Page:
- Valuations on completed deals in the third quarter of 2023 averaged 7.5x Trailing Twelve Months (TTM) adjusted EBITDA—an increase of 0.9x from the second quarter and on par with the first quarter. The increased quarterly total aligns with the 7.6x average from the first quarter. Year to date through Q3 2023, 2023 now stands at an average of 7.3x, just off the 7.4x average recorded in 2022 and not far off 2022’s average of 7.5x.
Transaction volume remains relatively low, with just 56 transactions in the third quarter per GF Data. On an annualized basis, 2023 is on track for 271 completed transactions—18 percent off last year’s total and 46 percent off 2022’s total.
Boader Employee Ownership Structures to Gain Momentum
With pressure from ESG activism, competition for talent, and ways to align interests with all the stakeholders at private equity backed companies, there is increased momentum in broader employee ownership structures that allow all of the companies’ employees to participate in the value creation process and exit proceeds at close.
Ownership Works, a nonprofit dedicated to broad employee ownership, reports implementing these programs:
- Improves operational, financial, and employee engagement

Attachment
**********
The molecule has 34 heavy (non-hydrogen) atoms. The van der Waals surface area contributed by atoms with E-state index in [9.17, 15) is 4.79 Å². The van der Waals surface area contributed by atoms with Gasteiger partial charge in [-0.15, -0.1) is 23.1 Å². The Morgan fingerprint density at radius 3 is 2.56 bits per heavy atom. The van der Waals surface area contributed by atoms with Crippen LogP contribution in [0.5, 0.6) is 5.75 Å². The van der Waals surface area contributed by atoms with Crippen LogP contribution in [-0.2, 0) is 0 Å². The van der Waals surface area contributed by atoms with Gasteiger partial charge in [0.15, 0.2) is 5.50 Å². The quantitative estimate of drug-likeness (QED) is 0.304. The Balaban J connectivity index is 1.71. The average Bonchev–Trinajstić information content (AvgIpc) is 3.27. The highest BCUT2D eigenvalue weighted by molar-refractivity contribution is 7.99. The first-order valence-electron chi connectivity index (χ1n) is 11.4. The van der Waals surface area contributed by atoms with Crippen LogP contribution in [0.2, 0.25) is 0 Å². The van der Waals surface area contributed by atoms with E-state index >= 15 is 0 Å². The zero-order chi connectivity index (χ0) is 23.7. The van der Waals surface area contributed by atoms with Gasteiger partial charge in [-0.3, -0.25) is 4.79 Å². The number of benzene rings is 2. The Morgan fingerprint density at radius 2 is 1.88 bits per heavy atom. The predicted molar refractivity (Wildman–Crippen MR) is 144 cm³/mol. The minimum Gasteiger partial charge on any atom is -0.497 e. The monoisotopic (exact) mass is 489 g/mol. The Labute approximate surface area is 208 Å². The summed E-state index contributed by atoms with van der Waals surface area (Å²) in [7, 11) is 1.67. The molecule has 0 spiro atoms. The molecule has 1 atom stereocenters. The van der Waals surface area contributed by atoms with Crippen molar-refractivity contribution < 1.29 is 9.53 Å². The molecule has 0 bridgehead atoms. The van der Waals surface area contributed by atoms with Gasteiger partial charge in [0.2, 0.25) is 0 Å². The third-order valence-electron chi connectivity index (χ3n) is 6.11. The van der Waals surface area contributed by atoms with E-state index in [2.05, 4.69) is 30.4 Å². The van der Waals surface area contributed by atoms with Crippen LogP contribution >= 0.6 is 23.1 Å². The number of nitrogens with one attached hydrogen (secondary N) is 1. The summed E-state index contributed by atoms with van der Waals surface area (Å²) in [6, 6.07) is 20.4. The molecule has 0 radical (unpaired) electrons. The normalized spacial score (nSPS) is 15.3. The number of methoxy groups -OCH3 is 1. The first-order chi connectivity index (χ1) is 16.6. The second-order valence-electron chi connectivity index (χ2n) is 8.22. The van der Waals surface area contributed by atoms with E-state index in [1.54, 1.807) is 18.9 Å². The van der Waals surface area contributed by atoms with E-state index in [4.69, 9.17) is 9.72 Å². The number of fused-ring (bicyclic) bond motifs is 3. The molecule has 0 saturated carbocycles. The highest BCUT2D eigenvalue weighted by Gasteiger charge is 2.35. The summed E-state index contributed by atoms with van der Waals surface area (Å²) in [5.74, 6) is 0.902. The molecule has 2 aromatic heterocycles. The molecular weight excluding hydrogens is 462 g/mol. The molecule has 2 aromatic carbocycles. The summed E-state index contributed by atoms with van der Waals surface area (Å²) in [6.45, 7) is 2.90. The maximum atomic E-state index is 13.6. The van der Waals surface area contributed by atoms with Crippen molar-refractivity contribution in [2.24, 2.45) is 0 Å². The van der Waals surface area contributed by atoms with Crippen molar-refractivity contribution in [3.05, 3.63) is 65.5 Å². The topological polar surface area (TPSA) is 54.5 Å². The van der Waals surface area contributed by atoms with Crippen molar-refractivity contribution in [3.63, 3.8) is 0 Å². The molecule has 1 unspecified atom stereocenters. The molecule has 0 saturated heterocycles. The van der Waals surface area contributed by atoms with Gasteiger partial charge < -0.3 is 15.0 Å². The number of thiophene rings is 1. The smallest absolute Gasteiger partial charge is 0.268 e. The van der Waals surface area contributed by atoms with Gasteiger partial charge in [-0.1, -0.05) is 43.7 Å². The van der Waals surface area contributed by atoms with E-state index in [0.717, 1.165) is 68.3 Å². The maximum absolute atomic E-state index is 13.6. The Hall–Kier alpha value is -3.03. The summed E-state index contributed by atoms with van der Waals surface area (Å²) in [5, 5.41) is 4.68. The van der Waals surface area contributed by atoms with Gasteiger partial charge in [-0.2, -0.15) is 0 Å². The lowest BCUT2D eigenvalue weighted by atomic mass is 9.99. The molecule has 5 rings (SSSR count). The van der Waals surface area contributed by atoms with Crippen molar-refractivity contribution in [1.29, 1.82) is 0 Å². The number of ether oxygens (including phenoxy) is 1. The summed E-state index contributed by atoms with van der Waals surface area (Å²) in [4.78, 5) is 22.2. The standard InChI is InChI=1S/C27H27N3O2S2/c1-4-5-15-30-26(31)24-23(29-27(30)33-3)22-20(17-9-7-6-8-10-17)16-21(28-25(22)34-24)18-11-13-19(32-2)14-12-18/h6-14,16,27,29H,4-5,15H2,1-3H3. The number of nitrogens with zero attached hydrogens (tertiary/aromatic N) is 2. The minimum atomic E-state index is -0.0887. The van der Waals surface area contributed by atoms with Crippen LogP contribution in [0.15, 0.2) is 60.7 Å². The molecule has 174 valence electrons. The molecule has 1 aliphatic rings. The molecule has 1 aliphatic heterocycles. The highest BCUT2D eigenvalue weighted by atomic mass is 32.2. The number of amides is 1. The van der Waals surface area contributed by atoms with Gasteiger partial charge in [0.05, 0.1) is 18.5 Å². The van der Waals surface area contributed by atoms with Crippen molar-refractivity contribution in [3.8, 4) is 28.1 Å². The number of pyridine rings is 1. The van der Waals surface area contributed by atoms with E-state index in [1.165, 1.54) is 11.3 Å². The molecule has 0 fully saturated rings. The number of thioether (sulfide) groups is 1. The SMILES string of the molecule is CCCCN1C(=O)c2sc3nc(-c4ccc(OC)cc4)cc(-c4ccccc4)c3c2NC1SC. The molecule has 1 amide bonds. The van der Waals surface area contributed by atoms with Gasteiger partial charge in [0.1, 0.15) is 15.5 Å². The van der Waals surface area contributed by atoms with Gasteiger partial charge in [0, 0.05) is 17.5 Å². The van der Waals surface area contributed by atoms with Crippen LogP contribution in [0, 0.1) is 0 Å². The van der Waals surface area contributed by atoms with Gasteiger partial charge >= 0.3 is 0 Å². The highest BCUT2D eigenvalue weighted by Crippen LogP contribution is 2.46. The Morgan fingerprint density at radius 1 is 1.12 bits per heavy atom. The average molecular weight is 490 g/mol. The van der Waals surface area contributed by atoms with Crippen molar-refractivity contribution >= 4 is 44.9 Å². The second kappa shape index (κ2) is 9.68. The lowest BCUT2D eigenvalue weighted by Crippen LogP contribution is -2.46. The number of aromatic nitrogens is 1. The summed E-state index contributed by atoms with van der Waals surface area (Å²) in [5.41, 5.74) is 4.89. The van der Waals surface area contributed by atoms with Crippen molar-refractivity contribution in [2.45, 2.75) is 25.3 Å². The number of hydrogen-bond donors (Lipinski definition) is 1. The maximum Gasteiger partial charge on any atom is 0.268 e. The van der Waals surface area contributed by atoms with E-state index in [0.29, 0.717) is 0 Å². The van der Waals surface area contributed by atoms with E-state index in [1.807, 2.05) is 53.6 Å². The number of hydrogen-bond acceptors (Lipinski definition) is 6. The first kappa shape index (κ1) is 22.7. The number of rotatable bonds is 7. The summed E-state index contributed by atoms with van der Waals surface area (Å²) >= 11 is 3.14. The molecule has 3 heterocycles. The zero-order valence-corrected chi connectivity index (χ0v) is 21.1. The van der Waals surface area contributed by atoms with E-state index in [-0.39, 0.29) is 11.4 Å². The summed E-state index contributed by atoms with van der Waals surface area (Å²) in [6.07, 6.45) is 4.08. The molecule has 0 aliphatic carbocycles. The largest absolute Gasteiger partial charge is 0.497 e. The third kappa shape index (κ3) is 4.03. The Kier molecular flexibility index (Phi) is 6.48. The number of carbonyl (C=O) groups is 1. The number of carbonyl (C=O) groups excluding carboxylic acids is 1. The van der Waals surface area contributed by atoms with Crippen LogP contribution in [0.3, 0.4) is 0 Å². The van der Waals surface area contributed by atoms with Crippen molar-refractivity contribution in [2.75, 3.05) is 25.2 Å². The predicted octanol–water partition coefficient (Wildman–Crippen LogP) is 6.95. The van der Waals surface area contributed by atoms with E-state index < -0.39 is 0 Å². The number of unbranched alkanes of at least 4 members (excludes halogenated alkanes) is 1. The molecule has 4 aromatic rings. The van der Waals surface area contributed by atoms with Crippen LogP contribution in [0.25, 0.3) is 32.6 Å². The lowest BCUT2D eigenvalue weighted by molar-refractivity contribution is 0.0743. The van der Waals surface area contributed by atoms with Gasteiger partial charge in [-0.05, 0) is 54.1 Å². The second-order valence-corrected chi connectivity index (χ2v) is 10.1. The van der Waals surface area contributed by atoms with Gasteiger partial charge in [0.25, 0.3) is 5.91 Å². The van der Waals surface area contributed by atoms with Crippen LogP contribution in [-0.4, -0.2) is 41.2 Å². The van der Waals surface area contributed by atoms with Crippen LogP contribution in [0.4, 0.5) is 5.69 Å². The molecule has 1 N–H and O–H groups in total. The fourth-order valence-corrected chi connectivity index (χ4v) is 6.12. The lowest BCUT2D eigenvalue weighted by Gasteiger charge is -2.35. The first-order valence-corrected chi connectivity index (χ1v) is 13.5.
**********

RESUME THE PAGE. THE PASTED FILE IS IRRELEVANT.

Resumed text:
- Increased competitiveness for acquisitions
- Increased portfolio company value
C.H.I. Overhead Doors, acquired by KKR and sold in 2022, reported the following stats after implementing a broad-based ownership employee plan:
- 10x MOIC
- 1,400bps increase in EBITDA Margin
- 4x EBITDA growth
- 800 employees made owners via a pool of stock appreciation rights (SARS)
As broad employee ownership gains momentum and the success stories to follow, we see this structural tool as a differentiator for private equity funds.
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Cory J. Markling
Cory Markling is a Partner specializing in transaction advisory services. He advises clients on matters related to mergers and acquisitions, leveraged buyouts, growth equity and debt capital.